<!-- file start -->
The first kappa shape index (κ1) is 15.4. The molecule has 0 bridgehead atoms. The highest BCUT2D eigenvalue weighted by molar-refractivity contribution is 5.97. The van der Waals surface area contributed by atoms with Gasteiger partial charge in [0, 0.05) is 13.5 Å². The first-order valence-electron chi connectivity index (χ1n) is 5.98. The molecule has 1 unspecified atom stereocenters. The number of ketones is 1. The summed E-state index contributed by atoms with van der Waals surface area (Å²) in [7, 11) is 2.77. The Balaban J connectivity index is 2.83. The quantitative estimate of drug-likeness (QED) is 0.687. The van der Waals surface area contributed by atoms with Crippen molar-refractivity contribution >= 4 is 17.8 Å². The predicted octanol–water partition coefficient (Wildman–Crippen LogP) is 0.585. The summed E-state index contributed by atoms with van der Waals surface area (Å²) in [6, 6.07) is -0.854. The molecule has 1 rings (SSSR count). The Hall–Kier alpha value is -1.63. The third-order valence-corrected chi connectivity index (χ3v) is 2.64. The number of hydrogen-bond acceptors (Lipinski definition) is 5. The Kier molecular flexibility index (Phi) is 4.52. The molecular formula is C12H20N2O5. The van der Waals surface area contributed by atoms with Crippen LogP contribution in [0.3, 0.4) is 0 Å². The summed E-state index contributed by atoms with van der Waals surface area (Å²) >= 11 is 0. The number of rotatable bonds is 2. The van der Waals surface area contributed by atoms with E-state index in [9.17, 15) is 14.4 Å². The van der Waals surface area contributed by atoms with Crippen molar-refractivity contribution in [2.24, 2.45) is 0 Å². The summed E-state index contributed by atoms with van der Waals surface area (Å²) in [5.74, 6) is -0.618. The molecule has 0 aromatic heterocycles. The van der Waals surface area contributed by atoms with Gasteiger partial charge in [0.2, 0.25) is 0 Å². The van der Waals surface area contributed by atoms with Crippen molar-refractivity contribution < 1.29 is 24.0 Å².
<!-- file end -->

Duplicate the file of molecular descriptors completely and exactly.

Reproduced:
The first kappa shape index (κ1) is 15.4. The molecule has 0 bridgehead atoms. The highest BCUT2D eigenvalue weighted by molar-refractivity contribution is 5.97. The van der Waals surface area contributed by atoms with Gasteiger partial charge in [0, 0.05) is 13.5 Å². The first-order valence-electron chi connectivity index (χ1n) is 5.98. The molecule has 1 unspecified atom stereocenters. The number of ketones is 1. The summed E-state index contributed by atoms with van der Waals surface area (Å²) in [7, 11) is 2.77. The Balaban J connectivity index is 2.83. The quantitative estimate of drug-likeness (QED) is 0.687. The van der Waals surface area contributed by atoms with Crippen molar-refractivity contribution >= 4 is 17.8 Å². The predicted octanol–water partition coefficient (Wildman–Crippen LogP) is 0.585. The summed E-state index contributed by atoms with van der Waals surface area (Å²) in [6, 6.07) is -0.854. The molecule has 1 rings (SSSR count). The Hall–Kier alpha value is -1.63. The third-order valence-corrected chi connectivity index (χ3v) is 2.64. The number of hydrogen-bond acceptors (Lipinski definition) is 5. The Kier molecular flexibility index (Phi) is 4.52. The molecular formula is C12H20N2O5. The van der Waals surface area contributed by atoms with Crippen LogP contribution in [0.3, 0.4) is 0 Å². The summed E-state index contributed by atoms with van der Waals surface area (Å²) >= 11 is 0. The number of rotatable bonds is 2. The van der Waals surface area contributed by atoms with E-state index in [9.17, 15) is 14.4 Å². The van der Waals surface area contributed by atoms with Crippen molar-refractivity contribution in [2.24, 2.45) is 0 Å². The summed E-state index contributed by atoms with van der Waals surface area (Å²) in [5.74, 6) is -0.618. The molecule has 0 aromatic heterocycles. The van der Waals surface area contributed by atoms with Gasteiger partial charge in [0.2, 0.25) is 0 Å². The van der Waals surface area contributed by atoms with Crippen molar-refractivity contribution < 1.29 is 24.0 Å².